Here are foot-stomping hoedowns, a jig, a polka, and two sweet waltzes from the American square and old time country dance heritage, played bluegrass styles and long enough for dancing, by one of the Northwest's best known traditional band.
Williams & Bray was formed in the mid-1980’s by two couples who have been playing bluegrass and old time pioneer dance music for over 40 years. Harley and Shera Bray came to the Puget Sound area from Illinois. In the early 1960’s, Harley and his brothers Nate and Francis, along with Red Cravens performed as “The Bray Brothers & Red Cravens,” also known as “The Bluegrass Gentlemen,” sometimes with John Hartford as their fiddler. They had a weekly live bluegrass radio show out of Clinton, Illinois. This band had a major influence in the development of bluegrass music, and the recordings they made in that era are still available to bluegrass fans today. Shera performed with Harley in the Midwest, became a skilled bluegrass guitarist and singer, and learned to call square dances.
Phil & Vivian Williams were born and raised in the Puget Sound area and had an extensive upbringing in pioneer music and dance of the region. They started playing bluegrass in 1960 with folks who had moved to the region from North Carolina, and formed the first bluegrass band to perform regularly in the Seattle area. They also became mainstay musicians for the square, contra, and old time dances in the area. Vivian has won many national, international, regional, and local fiddle contests, and is regarded as one of the best traditional dance and bluegrass fiddlers in the West. She and Phil have been in the forefront of documenting the traditional fiddling and pioneer dances of the Pacific Northwest.
This CD is for both dancing and listening. The hoedowns are among the “classics” used for Western style square dancing. Jigs often are used for square dancing in Western Canada and the U.S., and polkas and waltzes are an essential part of a Western country square dance evening. Get on your dancing shoes and set your toes a-tappin’!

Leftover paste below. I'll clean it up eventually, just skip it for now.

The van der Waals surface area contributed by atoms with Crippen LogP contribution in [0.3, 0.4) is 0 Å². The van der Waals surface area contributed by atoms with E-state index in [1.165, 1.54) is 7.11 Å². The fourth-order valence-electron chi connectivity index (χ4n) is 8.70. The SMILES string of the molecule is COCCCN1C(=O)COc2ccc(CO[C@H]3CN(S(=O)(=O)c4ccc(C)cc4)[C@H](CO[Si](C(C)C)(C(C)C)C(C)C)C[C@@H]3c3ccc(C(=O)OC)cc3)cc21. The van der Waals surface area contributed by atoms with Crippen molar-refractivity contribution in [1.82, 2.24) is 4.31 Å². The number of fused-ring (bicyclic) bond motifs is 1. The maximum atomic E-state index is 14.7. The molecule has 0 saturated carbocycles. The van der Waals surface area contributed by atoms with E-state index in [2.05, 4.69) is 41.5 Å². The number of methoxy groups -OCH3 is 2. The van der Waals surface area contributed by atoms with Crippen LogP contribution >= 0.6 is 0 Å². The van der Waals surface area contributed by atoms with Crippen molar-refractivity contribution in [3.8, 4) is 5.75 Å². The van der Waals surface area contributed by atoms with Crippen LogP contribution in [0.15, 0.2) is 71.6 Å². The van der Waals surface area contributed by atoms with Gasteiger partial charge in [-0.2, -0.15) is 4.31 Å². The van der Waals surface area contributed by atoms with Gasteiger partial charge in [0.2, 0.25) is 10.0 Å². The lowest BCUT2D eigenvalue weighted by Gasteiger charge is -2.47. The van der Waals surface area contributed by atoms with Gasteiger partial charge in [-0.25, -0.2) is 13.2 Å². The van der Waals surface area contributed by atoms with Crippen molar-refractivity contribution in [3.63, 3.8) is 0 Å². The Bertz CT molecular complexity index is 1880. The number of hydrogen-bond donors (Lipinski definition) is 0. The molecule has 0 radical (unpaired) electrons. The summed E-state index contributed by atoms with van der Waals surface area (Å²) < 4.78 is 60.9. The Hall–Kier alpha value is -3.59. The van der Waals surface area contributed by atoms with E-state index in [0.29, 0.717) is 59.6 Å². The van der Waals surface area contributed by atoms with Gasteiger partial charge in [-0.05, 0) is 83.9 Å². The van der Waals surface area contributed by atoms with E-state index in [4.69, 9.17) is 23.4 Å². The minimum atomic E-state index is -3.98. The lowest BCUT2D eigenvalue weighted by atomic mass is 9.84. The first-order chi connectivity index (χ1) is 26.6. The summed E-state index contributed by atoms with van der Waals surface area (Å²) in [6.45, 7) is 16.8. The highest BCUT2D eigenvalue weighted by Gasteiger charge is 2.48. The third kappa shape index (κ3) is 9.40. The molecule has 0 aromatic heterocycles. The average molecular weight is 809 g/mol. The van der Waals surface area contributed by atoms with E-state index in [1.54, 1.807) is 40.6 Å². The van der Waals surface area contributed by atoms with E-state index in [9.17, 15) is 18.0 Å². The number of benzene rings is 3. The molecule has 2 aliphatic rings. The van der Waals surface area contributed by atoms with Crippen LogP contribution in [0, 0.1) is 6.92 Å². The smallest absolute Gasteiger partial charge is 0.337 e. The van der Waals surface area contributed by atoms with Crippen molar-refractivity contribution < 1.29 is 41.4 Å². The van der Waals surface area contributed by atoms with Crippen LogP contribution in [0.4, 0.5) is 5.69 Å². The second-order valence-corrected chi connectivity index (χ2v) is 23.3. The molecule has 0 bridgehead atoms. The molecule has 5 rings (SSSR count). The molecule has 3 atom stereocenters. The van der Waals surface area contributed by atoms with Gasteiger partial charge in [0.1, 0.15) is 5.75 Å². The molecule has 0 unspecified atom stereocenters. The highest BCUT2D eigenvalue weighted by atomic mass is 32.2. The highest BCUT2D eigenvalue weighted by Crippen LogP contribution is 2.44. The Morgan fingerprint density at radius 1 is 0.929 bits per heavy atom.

The subtitle of this recordings is 14 Hoedowns, 2 Waltzes, 1 Polka, 1 Jig and that pretty much describes its contents. Harley Bray was the banjoist in the influential bluegrass band The Bray Brothers and Red Cravens. Based in the Midwest they had a weekly radio program in Clinton, Illinois in the 1960s. Occasionally a young John Hartford would join the band on fiddle. Harley's wife Shera is a talented guitarist and dance caller. Mandolinist and bassist Phil and Fiddler Vivian Williams are well known northwest players. Vivian has won numerous titles for her old-time fiddling and the couples Bray and Williams have performed together for almost 20 years. Bluegrass Hoedown is a delightful collection of classic and lesser-known tunes played at a brisk but manageable rate for dancing or listening. Along with standards such as "Old Joe Clark,"" Sugar in the Gourd,""Redwing" and "Arkansas Traveler" we are introduced to other fine dance tunes. "Glise de Sherbrooke" is a French Canadian tune just right for American square dancers. "Tennessee Grey Eagle" was learned from Jim Herd, a fiddler transplanted from Missouri to the Northwest. "Beethoven's Favorite Waltz" was collected from a book of tunes published in New York City in the 1920s and is played here in a lovely rendition by Phil on the mandolin. Probably closest to the hearts of the players is "Sam and Elzie" collected from Harley's older brother Wilson who learned it from their father Montie Monroe Bray. It is a lively tune, certainly a highlight on this fine collection. The test of any collection called Bluegrass Hoedown is whether the listener is encouraged to roll up the carpet and dance. All the while I was listening to this recording my right foot just wouldn't stay still. I'd say Williams and Bray have a real winner here. (Sing Out)